UNU-WIDER Working Paper Series No. WP2014/068
Vocational training programmes, like South Africa’s learnership programme, which combine classroom learning and on-the-job training seem like the type of intervention which can create skills, get young people into jobs quicker, and reduce youth unemployment. This paper uses a longitudinal dataset of young people over four years—some of whom participate in the learnership programme—and firm level data to assess whether the programme meets its objectives, and based on this draws lessons for similar programmes in other countries. The results are disappointing: young people completing learnerships are more likely to be employed but this fades quickly; they do not get better jobs; and the way the programme is funded, as well as the nature of the firms which undertake subsidized training, means that the programme redistributes resources from smaller to larger firms and from more labour-intensive firms to less.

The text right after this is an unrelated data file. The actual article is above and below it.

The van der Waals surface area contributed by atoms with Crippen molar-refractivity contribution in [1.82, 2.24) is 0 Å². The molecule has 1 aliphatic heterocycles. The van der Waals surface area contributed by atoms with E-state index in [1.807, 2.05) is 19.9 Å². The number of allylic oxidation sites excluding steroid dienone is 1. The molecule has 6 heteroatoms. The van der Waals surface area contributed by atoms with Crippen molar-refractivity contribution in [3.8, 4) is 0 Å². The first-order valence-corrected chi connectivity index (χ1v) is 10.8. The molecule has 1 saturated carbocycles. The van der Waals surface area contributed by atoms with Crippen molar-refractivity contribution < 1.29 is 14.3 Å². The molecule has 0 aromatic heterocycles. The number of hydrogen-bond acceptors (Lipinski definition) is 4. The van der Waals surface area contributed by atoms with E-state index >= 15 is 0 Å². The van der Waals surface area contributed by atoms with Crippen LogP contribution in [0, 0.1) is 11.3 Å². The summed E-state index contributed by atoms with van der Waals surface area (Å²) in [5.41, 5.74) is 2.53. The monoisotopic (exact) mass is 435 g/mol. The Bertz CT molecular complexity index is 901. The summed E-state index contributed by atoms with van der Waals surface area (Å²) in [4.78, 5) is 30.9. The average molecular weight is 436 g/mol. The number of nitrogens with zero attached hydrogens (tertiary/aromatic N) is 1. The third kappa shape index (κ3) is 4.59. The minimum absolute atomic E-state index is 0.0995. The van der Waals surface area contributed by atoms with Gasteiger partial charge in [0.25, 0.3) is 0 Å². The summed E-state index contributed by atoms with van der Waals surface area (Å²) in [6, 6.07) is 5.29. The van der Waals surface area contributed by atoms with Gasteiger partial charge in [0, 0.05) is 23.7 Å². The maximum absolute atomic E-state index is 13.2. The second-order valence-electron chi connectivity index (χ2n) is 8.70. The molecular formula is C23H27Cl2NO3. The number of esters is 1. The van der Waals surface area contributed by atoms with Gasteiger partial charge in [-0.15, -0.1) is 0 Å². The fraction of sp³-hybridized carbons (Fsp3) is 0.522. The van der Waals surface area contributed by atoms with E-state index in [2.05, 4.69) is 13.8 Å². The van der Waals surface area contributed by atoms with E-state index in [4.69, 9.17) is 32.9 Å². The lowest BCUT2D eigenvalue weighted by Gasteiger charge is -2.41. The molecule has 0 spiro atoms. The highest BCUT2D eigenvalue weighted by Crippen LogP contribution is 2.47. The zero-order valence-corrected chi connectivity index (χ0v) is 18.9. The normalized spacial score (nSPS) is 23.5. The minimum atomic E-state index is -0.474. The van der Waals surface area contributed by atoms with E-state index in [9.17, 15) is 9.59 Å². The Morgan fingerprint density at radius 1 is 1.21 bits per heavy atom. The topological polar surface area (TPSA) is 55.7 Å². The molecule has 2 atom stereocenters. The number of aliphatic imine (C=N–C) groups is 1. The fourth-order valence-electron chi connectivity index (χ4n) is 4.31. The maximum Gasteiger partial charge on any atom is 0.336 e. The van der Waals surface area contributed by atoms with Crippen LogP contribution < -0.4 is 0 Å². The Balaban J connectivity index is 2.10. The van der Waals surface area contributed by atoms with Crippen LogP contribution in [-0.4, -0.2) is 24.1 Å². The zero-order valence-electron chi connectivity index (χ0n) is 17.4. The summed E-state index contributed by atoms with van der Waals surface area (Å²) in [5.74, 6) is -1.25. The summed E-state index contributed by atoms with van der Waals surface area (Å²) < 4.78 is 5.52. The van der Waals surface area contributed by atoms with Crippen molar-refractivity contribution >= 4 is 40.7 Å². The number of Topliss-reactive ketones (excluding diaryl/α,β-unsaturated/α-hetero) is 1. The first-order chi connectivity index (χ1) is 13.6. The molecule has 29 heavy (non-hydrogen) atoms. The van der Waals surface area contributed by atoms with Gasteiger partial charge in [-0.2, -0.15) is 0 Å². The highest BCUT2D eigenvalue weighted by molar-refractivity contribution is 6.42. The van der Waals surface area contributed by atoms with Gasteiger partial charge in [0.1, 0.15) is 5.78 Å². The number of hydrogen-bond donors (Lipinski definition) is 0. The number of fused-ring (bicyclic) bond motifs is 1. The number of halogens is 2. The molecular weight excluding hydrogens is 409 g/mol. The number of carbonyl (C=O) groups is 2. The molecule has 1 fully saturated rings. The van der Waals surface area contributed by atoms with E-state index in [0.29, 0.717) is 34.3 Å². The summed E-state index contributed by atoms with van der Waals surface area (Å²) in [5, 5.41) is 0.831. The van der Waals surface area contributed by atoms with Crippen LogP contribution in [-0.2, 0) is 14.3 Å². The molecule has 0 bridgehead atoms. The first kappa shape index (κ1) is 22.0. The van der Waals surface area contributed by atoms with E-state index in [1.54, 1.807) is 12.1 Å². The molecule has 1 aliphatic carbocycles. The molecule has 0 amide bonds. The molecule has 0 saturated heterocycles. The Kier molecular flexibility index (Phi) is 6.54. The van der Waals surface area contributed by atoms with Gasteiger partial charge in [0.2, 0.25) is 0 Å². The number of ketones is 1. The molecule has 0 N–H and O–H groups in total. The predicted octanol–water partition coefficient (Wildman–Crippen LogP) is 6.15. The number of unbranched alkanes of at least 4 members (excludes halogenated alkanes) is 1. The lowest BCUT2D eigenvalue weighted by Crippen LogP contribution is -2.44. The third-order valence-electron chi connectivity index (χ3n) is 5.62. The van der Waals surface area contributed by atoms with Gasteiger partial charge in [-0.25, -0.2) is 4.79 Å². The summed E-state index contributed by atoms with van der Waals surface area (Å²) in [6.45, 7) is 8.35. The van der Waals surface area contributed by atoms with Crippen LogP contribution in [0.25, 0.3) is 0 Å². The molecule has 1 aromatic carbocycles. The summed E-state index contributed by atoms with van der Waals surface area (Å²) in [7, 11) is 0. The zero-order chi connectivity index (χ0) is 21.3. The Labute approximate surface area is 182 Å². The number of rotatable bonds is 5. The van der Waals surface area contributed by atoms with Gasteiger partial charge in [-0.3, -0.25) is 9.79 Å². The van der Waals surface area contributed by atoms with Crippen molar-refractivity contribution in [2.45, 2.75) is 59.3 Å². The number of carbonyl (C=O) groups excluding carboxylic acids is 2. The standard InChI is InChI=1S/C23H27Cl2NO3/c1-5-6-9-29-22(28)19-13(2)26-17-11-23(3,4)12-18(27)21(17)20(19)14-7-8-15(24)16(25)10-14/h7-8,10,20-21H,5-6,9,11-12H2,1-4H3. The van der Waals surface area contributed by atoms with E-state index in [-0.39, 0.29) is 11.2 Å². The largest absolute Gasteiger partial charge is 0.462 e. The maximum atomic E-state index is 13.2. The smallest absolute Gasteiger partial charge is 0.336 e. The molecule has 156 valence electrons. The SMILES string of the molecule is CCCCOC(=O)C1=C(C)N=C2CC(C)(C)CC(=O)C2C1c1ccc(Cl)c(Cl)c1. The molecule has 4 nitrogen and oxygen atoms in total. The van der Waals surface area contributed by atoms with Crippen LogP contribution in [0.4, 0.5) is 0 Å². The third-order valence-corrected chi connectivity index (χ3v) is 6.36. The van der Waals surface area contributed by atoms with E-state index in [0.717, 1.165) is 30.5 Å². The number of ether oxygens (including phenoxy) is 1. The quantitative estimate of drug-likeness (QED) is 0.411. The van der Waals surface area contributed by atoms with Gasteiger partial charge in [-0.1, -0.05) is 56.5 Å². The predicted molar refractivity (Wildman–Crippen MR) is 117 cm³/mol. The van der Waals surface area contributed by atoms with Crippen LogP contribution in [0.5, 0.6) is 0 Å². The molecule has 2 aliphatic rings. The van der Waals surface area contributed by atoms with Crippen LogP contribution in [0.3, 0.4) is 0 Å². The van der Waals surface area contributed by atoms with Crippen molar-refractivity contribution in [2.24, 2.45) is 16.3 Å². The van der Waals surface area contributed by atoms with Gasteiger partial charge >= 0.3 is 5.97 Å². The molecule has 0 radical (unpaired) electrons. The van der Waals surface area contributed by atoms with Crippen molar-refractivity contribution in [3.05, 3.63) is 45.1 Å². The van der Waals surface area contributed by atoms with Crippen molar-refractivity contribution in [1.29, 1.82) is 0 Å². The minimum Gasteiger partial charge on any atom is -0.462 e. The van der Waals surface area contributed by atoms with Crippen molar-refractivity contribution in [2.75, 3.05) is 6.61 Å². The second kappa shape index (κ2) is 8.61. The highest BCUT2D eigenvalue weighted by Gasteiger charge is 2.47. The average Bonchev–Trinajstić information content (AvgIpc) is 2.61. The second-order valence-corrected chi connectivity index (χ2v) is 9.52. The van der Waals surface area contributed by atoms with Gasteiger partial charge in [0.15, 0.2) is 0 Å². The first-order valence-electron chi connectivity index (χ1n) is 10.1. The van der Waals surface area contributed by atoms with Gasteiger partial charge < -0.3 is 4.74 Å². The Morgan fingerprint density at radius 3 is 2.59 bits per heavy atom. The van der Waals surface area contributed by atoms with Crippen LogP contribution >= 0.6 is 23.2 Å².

vocational training, youth employment, South Africa, learnerships